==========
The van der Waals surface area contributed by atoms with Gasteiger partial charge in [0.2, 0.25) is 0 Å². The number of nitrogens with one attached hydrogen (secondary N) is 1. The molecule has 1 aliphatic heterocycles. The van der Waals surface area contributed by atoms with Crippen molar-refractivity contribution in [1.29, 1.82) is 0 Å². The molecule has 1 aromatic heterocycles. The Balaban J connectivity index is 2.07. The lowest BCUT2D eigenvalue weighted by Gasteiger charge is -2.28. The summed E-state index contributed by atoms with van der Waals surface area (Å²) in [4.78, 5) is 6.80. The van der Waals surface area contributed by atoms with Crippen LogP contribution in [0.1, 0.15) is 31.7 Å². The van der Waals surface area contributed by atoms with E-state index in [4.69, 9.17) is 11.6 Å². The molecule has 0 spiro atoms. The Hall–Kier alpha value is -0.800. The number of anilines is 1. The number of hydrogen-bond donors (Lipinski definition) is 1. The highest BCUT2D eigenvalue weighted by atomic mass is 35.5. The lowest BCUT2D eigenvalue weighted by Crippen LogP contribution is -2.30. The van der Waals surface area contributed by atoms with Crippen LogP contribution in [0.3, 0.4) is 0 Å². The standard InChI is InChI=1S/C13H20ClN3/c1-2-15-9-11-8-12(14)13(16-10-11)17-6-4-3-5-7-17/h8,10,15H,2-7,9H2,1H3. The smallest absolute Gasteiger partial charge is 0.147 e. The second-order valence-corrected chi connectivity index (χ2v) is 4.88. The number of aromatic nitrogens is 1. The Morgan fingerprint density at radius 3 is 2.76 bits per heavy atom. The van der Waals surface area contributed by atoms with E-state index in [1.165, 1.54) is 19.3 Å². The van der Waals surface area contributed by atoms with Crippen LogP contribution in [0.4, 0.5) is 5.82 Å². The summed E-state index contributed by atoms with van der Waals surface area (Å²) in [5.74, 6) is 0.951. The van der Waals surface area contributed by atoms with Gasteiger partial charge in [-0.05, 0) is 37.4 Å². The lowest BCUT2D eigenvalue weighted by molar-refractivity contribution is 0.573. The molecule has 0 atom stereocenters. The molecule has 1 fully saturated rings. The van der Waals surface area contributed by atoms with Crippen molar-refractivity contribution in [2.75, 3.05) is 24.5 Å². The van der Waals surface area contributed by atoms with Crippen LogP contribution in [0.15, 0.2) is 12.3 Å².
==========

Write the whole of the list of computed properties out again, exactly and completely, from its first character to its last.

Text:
The van der Waals surface area contributed by atoms with Gasteiger partial charge in [0.2, 0.25) is 0 Å². The number of nitrogens with one attached hydrogen (secondary N) is 1. The molecule has 1 aliphatic heterocycles. The van der Waals surface area contributed by atoms with Crippen molar-refractivity contribution in [1.29, 1.82) is 0 Å². The molecule has 1 aromatic heterocycles. The Balaban J connectivity index is 2.07. The lowest BCUT2D eigenvalue weighted by Gasteiger charge is -2.28. The summed E-state index contributed by atoms with van der Waals surface area (Å²) in [4.78, 5) is 6.80. The van der Waals surface area contributed by atoms with Crippen LogP contribution in [0.1, 0.15) is 31.7 Å². The van der Waals surface area contributed by atoms with E-state index in [4.69, 9.17) is 11.6 Å². The molecule has 0 spiro atoms. The Hall–Kier alpha value is -0.800. The number of anilines is 1. The number of hydrogen-bond donors (Lipinski definition) is 1. The highest BCUT2D eigenvalue weighted by atomic mass is 35.5. The lowest BCUT2D eigenvalue weighted by Crippen LogP contribution is -2.30. The van der Waals surface area contributed by atoms with Crippen LogP contribution in [0.3, 0.4) is 0 Å². The standard InChI is InChI=1S/C13H20ClN3/c1-2-15-9-11-8-12(14)13(16-10-11)17-6-4-3-5-7-17/h8,10,15H,2-7,9H2,1H3. The smallest absolute Gasteiger partial charge is 0.147 e. The second-order valence-corrected chi connectivity index (χ2v) is 4.88. The number of aromatic nitrogens is 1. The Morgan fingerprint density at radius 3 is 2.76 bits per heavy atom. The van der Waals surface area contributed by atoms with E-state index in [1.165, 1.54) is 19.3 Å². The van der Waals surface area contributed by atoms with Crippen LogP contribution in [0.4, 0.5) is 5.82 Å². The summed E-state index contributed by atoms with van der Waals surface area (Å²) in [5.74, 6) is 0.951. The van der Waals surface area contributed by atoms with Gasteiger partial charge in [-0.05, 0) is 37.4 Å². The lowest BCUT2D eigenvalue weighted by molar-refractivity contribution is 0.573. The molecule has 0 atom stereocenters. The molecule has 1 fully saturated rings. The van der Waals surface area contributed by atoms with Crippen molar-refractivity contribution in [2.75, 3.05) is 24.5 Å². The van der Waals surface area contributed by atoms with Crippen LogP contribution in [0.15, 0.2) is 12.3 Å².